"Most of us are family men," Tabaldo said. "Those who think we are troublemakers, we are not. All we want to do is make a living. This is our bread and butter."
They certainly can't count on tips.
Many passengers don't tip at all. Others are stingy tippers.
"You take them into Waikiki and the meter is $28-plus or something like that," Ho Ly said. "They'll give you $30 and say, 'Keep the change.' "
There certainly are easier jobs with fewer headaches in Hawai'i, where the statewide unemployment rate is lowest in the country.
But being 62, Ly knows he can't handle too much physical labor.
And when it comes to low-paying, retail jobs that are hard to fill with employees these days, Ly said, "My language — not so good."
"I don't want welfare. I don't want food stamps," Ly said. "God gave me health, so I have to work. But it's hard when get little bit pay."
So Ly drives his taxi from 5 a.m. to 7 p.m. six days a week. Every day, he pays about $25 to fill up his tank.
At night, Ly goes home to a two-bedroom apartment in Kalihi, where he lives with a roommate and splits the $1,000 monthly rent.
Last year, Ly invested $4,000 he could ill afford on a new cab, which was a 1996 Cadillac Fleetwood that now has 180,000 miles on it.
To keep the windshield wipers attached to the wiper arms, Ly attached mismatched plastic zip ties.
He spends his days paying $4 to wait in line at the airport and hope to get a fare into Waikiki.
Instead, he sometimes gets a less-costly ride downtown. Or worse, the long wait will result only in a short trip to someplace like Kalihi that generates only a $10 fare.
(Cab drivers who make shorter runs pay only $2 to wait in line again).
THE TURTLE BAY DREAM
If he could wish for a dream fare, Ly and several other drivers said it would be to take a customer to the Turtle Bay Resort on O'ahu's North Shore where the meter runs up to $120.
The long drive would mean spending another hour to get back to the airport without a paying customer. But the extra cash would help cover expenses, which always seem to be rising.
"You're lucky if you even get one trip like that in a year," Tabaldo said, as others nodded their heads in agreement.
"I haven't had a trip to Turtle Bay in five, six years," said Cuong Nguyen, 46.
Last year, Nguyen estimated, he earned $30,000 through his 1998 Ford Crown Victoria with 210,000 miles. The Crown Vic also needed a new set of tires that set Nguyen back $400.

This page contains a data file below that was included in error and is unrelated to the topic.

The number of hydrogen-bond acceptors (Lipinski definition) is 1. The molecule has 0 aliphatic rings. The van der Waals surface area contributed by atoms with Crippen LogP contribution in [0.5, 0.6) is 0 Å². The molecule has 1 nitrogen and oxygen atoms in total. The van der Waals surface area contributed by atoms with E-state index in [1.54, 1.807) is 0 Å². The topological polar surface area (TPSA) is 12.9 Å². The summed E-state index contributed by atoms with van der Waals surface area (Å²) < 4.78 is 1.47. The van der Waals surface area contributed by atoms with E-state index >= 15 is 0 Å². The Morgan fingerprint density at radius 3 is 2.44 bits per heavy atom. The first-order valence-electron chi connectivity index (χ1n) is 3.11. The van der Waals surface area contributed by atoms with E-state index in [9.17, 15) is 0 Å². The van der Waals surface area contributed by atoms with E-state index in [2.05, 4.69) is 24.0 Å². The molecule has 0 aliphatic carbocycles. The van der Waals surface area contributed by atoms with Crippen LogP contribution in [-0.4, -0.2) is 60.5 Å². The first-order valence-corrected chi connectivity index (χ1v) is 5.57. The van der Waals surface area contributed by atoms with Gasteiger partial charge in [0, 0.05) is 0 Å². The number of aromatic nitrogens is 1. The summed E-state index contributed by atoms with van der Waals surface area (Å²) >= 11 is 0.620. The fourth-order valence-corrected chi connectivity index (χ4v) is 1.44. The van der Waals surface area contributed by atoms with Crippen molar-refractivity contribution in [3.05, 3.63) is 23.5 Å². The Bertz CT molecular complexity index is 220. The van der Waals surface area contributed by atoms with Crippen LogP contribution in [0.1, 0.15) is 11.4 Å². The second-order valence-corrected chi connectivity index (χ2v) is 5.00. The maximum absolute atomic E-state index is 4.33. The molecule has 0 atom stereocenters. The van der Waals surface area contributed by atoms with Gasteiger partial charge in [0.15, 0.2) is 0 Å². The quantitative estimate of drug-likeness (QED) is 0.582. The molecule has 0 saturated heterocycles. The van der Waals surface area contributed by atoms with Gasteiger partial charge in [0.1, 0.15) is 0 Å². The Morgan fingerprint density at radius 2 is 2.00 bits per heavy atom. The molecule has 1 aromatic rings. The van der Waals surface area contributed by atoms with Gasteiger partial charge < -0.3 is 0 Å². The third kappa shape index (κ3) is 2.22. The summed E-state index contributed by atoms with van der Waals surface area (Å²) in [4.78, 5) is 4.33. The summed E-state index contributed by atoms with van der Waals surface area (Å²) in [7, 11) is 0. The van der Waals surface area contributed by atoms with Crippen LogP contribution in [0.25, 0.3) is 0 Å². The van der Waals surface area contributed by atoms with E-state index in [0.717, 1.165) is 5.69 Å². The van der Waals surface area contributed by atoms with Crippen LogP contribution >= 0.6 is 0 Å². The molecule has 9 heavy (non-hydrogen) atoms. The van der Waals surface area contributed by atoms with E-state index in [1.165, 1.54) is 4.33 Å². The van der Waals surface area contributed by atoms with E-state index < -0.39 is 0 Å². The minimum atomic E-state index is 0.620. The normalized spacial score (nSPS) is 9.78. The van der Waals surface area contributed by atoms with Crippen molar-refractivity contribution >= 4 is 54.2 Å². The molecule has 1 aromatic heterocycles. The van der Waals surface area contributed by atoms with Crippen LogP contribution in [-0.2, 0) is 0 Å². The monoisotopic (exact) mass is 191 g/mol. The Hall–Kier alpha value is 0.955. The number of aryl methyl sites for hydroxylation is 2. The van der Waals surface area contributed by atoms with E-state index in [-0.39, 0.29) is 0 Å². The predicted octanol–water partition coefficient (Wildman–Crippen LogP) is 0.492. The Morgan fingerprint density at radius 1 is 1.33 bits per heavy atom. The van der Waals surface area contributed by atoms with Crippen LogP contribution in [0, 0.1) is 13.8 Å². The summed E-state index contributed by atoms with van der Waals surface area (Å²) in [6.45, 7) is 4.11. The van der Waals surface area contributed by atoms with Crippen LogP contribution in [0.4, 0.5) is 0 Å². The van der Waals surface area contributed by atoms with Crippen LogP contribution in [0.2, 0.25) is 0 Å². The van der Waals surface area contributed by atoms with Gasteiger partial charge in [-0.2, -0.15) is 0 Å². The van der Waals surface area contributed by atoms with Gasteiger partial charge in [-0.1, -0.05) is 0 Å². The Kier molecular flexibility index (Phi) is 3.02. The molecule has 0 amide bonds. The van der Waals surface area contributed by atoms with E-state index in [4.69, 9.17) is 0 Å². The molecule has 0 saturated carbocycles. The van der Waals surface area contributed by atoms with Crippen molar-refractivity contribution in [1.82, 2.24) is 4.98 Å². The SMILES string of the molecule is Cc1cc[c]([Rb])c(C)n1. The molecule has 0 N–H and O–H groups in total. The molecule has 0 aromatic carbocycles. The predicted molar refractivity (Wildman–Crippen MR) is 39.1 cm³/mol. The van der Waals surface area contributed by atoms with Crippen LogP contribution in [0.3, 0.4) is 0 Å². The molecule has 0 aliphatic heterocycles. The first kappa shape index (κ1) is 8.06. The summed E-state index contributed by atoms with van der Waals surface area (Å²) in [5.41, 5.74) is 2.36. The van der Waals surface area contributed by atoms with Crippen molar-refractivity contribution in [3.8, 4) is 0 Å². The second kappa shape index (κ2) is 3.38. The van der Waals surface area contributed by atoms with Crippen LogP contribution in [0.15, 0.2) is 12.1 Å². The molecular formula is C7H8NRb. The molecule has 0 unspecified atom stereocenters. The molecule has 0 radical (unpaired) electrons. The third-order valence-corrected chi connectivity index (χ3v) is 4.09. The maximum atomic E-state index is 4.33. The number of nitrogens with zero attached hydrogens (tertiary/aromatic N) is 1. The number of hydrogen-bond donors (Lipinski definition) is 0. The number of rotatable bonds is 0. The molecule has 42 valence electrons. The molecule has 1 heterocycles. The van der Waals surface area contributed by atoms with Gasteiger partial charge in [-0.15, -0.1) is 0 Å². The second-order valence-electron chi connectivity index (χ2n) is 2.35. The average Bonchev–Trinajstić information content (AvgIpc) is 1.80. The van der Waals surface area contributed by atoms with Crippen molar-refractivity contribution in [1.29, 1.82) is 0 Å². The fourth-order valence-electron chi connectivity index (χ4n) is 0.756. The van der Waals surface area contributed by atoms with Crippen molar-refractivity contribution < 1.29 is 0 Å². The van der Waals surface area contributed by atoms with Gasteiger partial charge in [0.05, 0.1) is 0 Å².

To raise their three children, ages 13 through 22, Nguyen sidelines as an insurance agent. His wife augments her social-worker salary by buying and selling real estate.
But they've come to rely on the long days that Nguyen spends driving his taxi to prop up the family's finances.
"We sacrifice," Nguyen said. "We do the best we can."
HONOLULU TAXI REGULATIONS
To receive a cab driver's certificate through the city's Motor Vehicle Licensing Division, drivers have to pass a written test and a separate location test in which an examiner asks to be taken to a particular destination using the most direct route. Drivers also must undergo a Honolulu Police Department criminal background check. Anyone with a violent felony record would be excluded, said city spokes-man Bill Brennan.
The cost for the cab driver's certificate is $25 a year. Drivers must reapply annually but do not have to be retested, Brennan said.
Their cabs also require a special license that costs $50.50 a year, Brennan said. An optional decal to wait in line at designated taxi stands at shopping centers and other popular locations costs $120 a year and must be renewed.
Fares start at $2.80, with another 30 cents for each tenth of a mile.
Some taxi drivers, such as those who use limousines, also may charge customers different rates that don't rely on taxi meters. If so, they come under the jurisdiction of the state Public Utilities Commission.
Reach Dan Nakaso at email@example.com.